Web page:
May 2, 2018
Making Life Insurance Personal
The lack of an engaged relationship has led to a culture of disconnect, distrust and even resentment toward the carrier companies.
Personalization is a significant opportunity for life insurance carriers looking to revolutionize their relationships with customers. In this article, Montoux takes a closer look at some key themes, with examples carriers can aspire to.
Customers have long been thought to begrudgingly purchase life insurance protection, either as a rite of passage or something an agent or other perceived authority has advised them to do. The nurturing of a customer relationship is not something that has been required of the carrier, as it has traditionally sat with agents working to earn their commission. This lack of an engaged relationship has led to a culture of disconnect, distrust and even resentment toward the carrier companies, and without an agent’s care can lead to lapses in premium payments and ultimately lack of coverage.
It is in customer relationship building that personalization is not merely an aspiration, but becoming a necessity. As younger generations are delaying or completely bypassing more traditional milestones of marriage, home ownership and starting families, the opportunities for agents’ messaging to resonate with them is lessening. The average age of a life insurance agent in the U.S. is 59 years old, and, as these aging agents focus their efforts on high-value policies among their peers, traditional carriers are at risk of losing touch with the new needs and perspectives of young generations if they don’t make significant changes now.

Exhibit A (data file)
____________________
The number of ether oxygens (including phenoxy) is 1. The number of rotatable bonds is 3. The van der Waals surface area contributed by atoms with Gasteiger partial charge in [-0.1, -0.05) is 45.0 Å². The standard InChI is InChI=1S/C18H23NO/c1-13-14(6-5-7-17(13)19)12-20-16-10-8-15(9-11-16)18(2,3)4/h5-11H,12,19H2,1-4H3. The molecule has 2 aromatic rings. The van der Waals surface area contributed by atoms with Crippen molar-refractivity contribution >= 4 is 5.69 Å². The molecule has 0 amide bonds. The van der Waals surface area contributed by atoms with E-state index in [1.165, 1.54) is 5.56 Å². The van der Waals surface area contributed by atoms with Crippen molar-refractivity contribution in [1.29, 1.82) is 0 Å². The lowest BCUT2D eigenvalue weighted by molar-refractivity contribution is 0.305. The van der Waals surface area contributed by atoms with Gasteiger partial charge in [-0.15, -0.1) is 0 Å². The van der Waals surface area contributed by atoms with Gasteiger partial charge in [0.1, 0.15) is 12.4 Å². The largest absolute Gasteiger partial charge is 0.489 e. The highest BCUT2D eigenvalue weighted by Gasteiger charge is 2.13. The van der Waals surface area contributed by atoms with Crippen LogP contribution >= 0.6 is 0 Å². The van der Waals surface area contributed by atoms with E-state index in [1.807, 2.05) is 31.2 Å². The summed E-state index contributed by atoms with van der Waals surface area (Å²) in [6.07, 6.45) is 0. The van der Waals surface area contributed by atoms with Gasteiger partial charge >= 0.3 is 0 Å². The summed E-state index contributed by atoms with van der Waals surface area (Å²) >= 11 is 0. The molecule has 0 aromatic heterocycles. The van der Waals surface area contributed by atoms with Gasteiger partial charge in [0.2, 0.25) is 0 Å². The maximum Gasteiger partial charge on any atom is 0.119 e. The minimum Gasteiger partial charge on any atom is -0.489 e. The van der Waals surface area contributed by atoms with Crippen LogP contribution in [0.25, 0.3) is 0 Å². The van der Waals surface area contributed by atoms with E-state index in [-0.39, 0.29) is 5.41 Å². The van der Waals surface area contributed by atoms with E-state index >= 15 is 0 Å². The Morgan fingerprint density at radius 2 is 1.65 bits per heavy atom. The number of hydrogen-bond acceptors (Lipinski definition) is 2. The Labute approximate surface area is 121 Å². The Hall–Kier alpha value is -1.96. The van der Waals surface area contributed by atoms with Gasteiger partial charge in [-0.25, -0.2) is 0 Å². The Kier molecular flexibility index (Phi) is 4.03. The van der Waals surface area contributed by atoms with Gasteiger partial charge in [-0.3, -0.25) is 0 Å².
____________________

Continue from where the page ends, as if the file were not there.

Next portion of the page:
Modern consumers — and even more so, those of future generations — are moving away from traditional sales models and purchasing behavior in every other industry, with insurance following in this inevitable shift. Consumers are going online to not only research and attempt to understand policies but complete applications and make payments.
Even more significantly, the internet plays a key role in educating the modern consumer on the need for life insurance in the first place, as even the traditional triggers of life insurance purchase such as home ownership and financial advisers move to the digital space. It is essential to ensure younger generations realize the value of purchasing a life insurance policy in the first place, as Denise Garth outlines in this article.
Consumers of today are bombarded with constant opportunities to part with their money, with a 2015 study estimating the average attention span has dropped from 12 to eight seconds since 2000, to less than that of a goldfish.
Agents will continue to have a significant role to play for the foreseeable future as the Boomer generation enjoys long lifespans, and value the human connection. Tech-savvy agents will take advantage of digital distribution channels for acquiring new customers, and continue their roles indefinitely.
But the ultimate transformation for life insurance could be turning it from a grudge purchase customers don’t perceive any immediate benefit from, to something that can improve their own lives and wellbeing in addition to ensuring their loved ones are financially secure in the event of their own death, or they receive a substantial payout from permanent policy in later life. And this potential shift lies in the carriers’ hands.
See also: Thought Experiment on Life Insurance